Belltown, get ready for an extended carmageddon. Starting tonight, the Alaskan Way Viaduct/Highway 99 will be closed for the next two weeks or more, resulting in certain traffic mayhem. The closure, which commenced early Friday morning (at midnight), is between the south end of the Battery Street Tunnel and South Spokane Street.

This is part of WSDOT’s Alaskan Way Viaduct Replacement Program, which requires the time for the tunneling machine, Bertha, to dig safely underneath the structure. Close to 100,000 cars use the Viaduct every day, and the closure will certainly put traffic pressure on other routes throughout the city, such as Alaskan Way, the surface street underneath the Viaduct, which is expected to remain open during the next two weeks.

The extreme traffic congestion resulting from this closure is precedented by an infamous accident from last year in March, when a fish truck overturned on 99. The highway was shut down for more than nine hours and affected traffic throughout the city in a bad way. New traffic response plans were initiated, but won’t notably alleviate the effect of a planned shutdown of the Viaduct for Bertha’s tunnelling efforts.

WSDOT recommends that commuters who normally use the route plan ahead for extended congestion, take alternate routes, travel at non-peak times, and stay informed on the progress of the closure to respond accordingly. “WSDOT is coordinating with partner agencies to keep people moving during the closure, which is a necessary part of a vital transportation safety project that will transform the SR 99 corridor.”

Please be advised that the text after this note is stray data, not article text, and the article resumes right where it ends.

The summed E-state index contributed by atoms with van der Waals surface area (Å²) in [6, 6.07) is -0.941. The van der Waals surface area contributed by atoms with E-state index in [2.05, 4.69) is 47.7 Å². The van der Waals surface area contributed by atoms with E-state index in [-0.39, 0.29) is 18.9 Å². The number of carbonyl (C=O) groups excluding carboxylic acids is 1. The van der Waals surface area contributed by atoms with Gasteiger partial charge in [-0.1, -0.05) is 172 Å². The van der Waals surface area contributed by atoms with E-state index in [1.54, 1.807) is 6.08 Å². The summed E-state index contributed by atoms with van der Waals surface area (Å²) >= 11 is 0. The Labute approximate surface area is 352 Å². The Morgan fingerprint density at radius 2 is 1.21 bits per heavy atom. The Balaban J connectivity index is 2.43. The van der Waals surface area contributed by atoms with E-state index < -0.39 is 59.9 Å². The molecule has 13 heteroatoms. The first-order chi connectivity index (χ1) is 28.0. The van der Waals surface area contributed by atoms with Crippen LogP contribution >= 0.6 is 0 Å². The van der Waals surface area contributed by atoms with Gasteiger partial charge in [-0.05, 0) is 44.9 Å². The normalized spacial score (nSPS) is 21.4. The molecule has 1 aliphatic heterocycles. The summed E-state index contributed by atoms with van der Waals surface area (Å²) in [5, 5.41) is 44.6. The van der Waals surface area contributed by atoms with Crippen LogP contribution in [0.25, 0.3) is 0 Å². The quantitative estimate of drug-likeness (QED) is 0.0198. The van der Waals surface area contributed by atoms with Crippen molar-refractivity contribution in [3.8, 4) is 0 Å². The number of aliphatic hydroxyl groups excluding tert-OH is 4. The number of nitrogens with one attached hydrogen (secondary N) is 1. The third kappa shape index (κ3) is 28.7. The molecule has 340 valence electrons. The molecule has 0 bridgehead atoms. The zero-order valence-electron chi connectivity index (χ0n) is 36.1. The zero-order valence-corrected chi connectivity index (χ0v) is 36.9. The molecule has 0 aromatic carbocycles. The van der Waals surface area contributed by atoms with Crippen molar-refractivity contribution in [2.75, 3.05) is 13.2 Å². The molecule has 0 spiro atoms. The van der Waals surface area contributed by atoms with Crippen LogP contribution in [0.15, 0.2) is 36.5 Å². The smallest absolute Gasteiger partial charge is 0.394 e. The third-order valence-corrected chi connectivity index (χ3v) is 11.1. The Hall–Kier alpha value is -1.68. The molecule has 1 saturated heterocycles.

In response to the closure, several Downtown businesses are attempting to make the workday more flexible, by running building HVAC two hours longer. Other companies are doing what they can to relieve the traffic as much as possible.

Featured photo source: WSDOT


As an enthusiast of all things content, Norelle has been a professional writer and editor in the Seattle area for several years. She is the Director of Content Marketing at Marketeering Group, where she applies her skills toward developing and improving online content for small businesses in Seattle. Her blog,, features authors and writers from around Seattle on a weekly basis – something she enjoys doing on the side as a way to engage with the creative community of the Greater Seattle area.

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